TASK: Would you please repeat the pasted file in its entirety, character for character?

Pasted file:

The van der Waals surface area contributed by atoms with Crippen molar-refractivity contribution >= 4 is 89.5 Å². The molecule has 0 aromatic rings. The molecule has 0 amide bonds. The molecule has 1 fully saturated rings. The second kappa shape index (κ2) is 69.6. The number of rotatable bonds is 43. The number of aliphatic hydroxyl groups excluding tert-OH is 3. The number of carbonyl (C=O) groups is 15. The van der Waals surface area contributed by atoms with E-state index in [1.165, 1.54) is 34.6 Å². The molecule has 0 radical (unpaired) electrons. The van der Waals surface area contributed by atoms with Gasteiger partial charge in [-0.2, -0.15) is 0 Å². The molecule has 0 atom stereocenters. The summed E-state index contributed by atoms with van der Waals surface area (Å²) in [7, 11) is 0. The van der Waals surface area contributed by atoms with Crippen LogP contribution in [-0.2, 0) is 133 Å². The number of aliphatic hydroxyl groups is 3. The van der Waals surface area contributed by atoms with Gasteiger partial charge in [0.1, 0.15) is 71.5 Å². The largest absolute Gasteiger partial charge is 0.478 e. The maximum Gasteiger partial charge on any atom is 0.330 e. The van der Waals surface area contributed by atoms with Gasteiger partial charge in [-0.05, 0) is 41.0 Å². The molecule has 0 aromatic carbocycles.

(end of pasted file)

The van der Waals surface area contributed by atoms with Crippen molar-refractivity contribution >= 4 is 89.5 Å². The molecule has 0 aromatic rings. The molecule has 0 amide bonds. The molecule has 1 fully saturated rings. The second kappa shape index (κ2) is 69.6. The number of rotatable bonds is 43. The number of aliphatic hydroxyl groups excluding tert-OH is 3. The number of carbonyl (C=O) groups is 15. The van der Waals surface area contributed by atoms with E-state index in [1.165, 1.54) is 34.6 Å². The molecule has 0 radical (unpaired) electrons. The van der Waals surface area contributed by atoms with Gasteiger partial charge in [-0.2, -0.15) is 0 Å². The molecule has 0 atom stereocenters. The summed E-state index contributed by atoms with van der Waals surface area (Å²) in [7, 11) is 0. The van der Waals surface area contributed by atoms with Crippen LogP contribution in [-0.2, 0) is 133 Å². The number of aliphatic hydroxyl groups is 3. The van der Waals surface area contributed by atoms with Gasteiger partial charge in [0.1, 0.15) is 71.5 Å². The largest absolute Gasteiger partial charge is 0.478 e. The maximum Gasteiger partial charge on any atom is 0.330 e. The van der Waals surface area contributed by atoms with Gasteiger partial charge in [-0.05, 0) is 41.0 Å². The molecule has 0 aromatic carbocycles.